The clinical hallmark of allergic conjunctivitis is the subjective symptom of ocular itching. While it is nearly impossible to prove a drug effect on itching in a seasonal conjunctivitis study, the CPT model of allergy allows for the precise evaluation of this most important variable. Objective variables are needed, however, for a more thorough assessment of the pharmacological effects of therapeutic agents. Reliable cytological techniques and tear mediator assays are valid objective variables to be used in conjunction with CPT, the results of which increase the validity of the model in light of the difficulties of small sample size, timing of sample collection, and data reproducibility. The association of clinical symptomatology and multiple laboratory tests may lead to the most well rounded results for the evaluation of an antiallergic drug when the reaction is reproduced by CPT.

In the present study ketorolac was shown to have protective effects on conjunctival allergic inflammation induced by specific allergen challenge. The overall symptoms of ocular allergy and the main symptom of itching were significantly decreased by pretreatment with ketorolac tromethamine compared with placebo. Similar results were reported in environmental clinical studies in which ketorolac was proved to provide rapid relief from itching during seasonal allergic conjunctivitis.10 11 Only the early phase of the reaction was considered in the present study since only threshold allergen doses which usually don't induce a clinically and cytologically relevant late phase were used for conjunctival challenge.3

Allergic inflammation is triggered by IgE mast cell activation and the subsequent release of preformed and newly formed mediators, such as histamine, tryptase, prostaglandins, leukotrienes, platelet activating factor (PAF), and cytokines, such as tumour necrosis factor alfa (TNFα), interleukin 4 (IL-4), IL-5, IL-6 and IL-8.4Histamine is rapidly released by mast cells but also rapidly inactivated by naturally occurring histaminase enzymes, which have been shown to be deficient in vernal conjunctivitis.14 The use of tryptase levels to assess mast cell activation has advantages compared with assessing levels of histamine, since tryptase is concentrated only in mast cells and its tear levels, after allergen provocation, peak within 10 minutes and return to baseline after 40 minutes.15 In the present study, mast cell activation was proved to be reduced by ketorolac since tryptase tear levels were significantly lower in eyes pretreated with the drug. Reduced mast cell degranulation may result from a direct effect of ketorolac on mast cell membranes or from a reduced neurogenic inflammation and secondary activation of mast cells, since ketorolac has a potent effect on nociceptive nerve endings and subsequent axon responses.16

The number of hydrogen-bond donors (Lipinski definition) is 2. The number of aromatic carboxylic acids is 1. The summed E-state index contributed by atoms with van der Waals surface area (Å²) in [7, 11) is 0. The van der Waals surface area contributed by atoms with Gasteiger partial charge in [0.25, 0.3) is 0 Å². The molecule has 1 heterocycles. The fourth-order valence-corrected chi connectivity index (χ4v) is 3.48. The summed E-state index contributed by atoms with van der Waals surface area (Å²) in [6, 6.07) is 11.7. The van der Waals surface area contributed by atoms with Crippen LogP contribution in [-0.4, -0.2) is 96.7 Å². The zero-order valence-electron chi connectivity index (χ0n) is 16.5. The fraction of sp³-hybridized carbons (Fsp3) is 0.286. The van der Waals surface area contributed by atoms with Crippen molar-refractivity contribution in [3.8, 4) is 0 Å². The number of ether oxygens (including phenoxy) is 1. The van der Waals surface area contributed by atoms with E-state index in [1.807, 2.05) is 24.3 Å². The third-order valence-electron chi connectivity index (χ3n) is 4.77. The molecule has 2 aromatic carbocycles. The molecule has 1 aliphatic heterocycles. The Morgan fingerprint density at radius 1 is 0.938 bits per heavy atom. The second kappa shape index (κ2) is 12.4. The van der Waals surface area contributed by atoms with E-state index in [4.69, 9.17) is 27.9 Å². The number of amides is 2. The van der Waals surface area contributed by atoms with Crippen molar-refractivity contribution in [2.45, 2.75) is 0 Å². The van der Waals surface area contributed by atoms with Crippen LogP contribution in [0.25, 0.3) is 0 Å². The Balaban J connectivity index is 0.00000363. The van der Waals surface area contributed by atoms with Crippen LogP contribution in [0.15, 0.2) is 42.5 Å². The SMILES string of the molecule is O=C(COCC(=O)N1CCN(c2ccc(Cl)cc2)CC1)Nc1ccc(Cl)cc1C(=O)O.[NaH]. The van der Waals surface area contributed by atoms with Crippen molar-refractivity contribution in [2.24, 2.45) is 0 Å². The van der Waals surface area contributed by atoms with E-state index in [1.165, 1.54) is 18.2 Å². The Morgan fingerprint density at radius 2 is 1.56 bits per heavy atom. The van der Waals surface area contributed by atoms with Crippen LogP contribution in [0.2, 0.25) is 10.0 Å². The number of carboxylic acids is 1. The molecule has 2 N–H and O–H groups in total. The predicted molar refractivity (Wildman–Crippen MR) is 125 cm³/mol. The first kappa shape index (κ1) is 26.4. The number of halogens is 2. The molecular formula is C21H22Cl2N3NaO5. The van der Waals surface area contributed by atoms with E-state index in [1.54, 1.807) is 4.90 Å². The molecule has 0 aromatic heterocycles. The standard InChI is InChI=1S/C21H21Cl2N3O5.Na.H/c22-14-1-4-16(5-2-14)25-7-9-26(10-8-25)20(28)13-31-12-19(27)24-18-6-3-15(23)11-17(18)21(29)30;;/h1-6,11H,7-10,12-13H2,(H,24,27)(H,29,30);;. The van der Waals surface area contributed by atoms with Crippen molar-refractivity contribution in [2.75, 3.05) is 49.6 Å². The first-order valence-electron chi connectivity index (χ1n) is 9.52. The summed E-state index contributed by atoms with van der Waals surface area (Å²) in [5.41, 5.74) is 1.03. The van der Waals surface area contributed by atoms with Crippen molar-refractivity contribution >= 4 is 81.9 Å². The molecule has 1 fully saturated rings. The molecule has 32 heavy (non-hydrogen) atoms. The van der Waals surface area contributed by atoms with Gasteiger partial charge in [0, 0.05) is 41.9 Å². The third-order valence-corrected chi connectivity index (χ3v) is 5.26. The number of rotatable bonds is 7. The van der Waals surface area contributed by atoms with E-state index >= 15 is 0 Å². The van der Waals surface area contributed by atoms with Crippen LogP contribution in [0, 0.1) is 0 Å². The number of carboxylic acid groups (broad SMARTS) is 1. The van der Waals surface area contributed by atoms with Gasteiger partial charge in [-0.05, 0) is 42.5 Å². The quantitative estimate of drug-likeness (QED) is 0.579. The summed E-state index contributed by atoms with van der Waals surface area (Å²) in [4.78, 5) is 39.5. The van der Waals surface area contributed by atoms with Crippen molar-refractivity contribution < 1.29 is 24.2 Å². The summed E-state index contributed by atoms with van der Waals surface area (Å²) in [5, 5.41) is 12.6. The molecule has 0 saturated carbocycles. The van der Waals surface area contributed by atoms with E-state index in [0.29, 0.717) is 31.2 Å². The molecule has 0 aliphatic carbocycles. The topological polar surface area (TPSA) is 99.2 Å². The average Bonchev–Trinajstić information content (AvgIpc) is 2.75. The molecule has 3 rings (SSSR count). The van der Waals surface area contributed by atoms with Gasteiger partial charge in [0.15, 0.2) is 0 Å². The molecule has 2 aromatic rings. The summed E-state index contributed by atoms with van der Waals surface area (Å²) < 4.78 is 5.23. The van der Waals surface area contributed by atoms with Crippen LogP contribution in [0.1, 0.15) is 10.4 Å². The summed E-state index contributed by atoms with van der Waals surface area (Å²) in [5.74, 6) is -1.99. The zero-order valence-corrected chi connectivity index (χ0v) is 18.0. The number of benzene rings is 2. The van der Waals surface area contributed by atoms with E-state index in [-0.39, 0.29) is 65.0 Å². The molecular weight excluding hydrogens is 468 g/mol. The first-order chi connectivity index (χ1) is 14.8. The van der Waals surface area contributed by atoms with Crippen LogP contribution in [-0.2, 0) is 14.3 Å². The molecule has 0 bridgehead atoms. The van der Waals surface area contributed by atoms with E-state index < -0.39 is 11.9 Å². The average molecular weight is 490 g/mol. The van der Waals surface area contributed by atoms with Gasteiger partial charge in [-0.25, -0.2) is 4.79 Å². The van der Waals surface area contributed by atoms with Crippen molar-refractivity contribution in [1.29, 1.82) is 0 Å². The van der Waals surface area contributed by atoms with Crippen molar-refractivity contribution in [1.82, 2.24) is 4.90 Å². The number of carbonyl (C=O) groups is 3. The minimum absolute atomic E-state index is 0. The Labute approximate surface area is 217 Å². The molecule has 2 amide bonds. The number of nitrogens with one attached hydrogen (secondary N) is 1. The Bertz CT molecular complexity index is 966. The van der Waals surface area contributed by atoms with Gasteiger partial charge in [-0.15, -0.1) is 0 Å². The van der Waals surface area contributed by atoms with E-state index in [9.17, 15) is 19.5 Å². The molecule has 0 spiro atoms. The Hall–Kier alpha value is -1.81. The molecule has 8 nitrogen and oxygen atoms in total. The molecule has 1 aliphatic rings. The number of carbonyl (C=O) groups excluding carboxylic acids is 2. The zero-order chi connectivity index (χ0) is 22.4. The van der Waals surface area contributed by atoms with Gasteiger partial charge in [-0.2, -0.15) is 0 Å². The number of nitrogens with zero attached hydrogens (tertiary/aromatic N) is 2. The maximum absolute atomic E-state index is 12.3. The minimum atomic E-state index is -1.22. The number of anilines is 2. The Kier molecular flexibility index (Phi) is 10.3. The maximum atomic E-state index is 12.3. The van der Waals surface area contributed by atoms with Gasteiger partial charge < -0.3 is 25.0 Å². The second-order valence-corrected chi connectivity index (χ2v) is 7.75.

The reduced expression of ICAM-1 on epithelial cells was further evidence of a positive effect of ketorolac tromethamine as an anti-inflammatory/antiallergic compound. In fact, the initial cellular inflammatory recruitment phase, driven by adhesion molecule expression, was reduced by ketorolac, as also shown by the significant reduction of inflammatory cells in tear cytology. The adhesion molecule ICAM-1/CD54, an immunoglobulin superfamily member, whose natural ligand is the β2 integrin LFA-1 expressed on leucocytes, including eosinophils, is expressed on inflammed endothelium and epithelium in several diseases including allergic conjunctivitis.12 17 18 ICAM-1 expression on conjunctival epithelium was shown to be an early event (30 minutes after CPT) which persisted for up to 48 hours when a high allergen dosage was employed. It was related to clinical variables and inflammatory cell infiltration,12 and was induced in vitro by several cytokines.19 Ketorolac may have induced a downregulation of ICAM-1 expression, acting directly on epithelial cells or, more indirectly, may have reduced mast cell activation and the release of soluble factors which upregulate ICAM-1 expression.

The products of arachidonic acid metabolism, PGs, and leukotrienes (LTs), have an important role in the development of the allergic ocular reaction. PGD2, the main prostaglandin produced by mast cells, was found in previous studies to increase in tears after allergen challenge,7 and when applied topically to the conjunctiva, to reproduce the signs and cytology of patients with allergic conjunctivitis.20 In an animal model of allergic conjunctivitis, PGF1 was detected in tears during early and late phase reactions,21 while PGE2 and I2 were found to be potent pruritogenic substances in the conjunctival tissue.9 Discrepancies in leukotriene tear levels after challenge have been reported,7 22 but topical application of LTs have been shown increase vascular permeability23 and eosinophil chemotaxis.24

Ketorolac tromethamine is a potent non-steroidal anti-inflammatory agent that has been found to be 180 times as potent as aspirin, inhibiting the activity of cyclo-oxygenase and suppressing the production of prostaglandins and other arachidonic acid metabolites.16 Topical ketorolac was found to be effective in the treatment of ocular inflammation25 and allergic conjunctivitis.10 11 Although in the present study the allergic reaction was monitored by the assessment of other inflammatory markers, the inhibitory effect of ketorolac on PG production was indirectly demonstrated by the reduction of itching and cellular chemotaxis.

In conclusion, a significant therapeutic effect of ketorolac tromethamine on conjunctival induced allergic reaction has been proved clinically, by the reduction of itching, redness, and overall symptoms and, for the first time, objectively, by the reduction of mast cell tryptase in tears, ICAM-1 expression on epithelial cells,s and tear cytology.


The authors have no financial interest in the product evaluated in this study.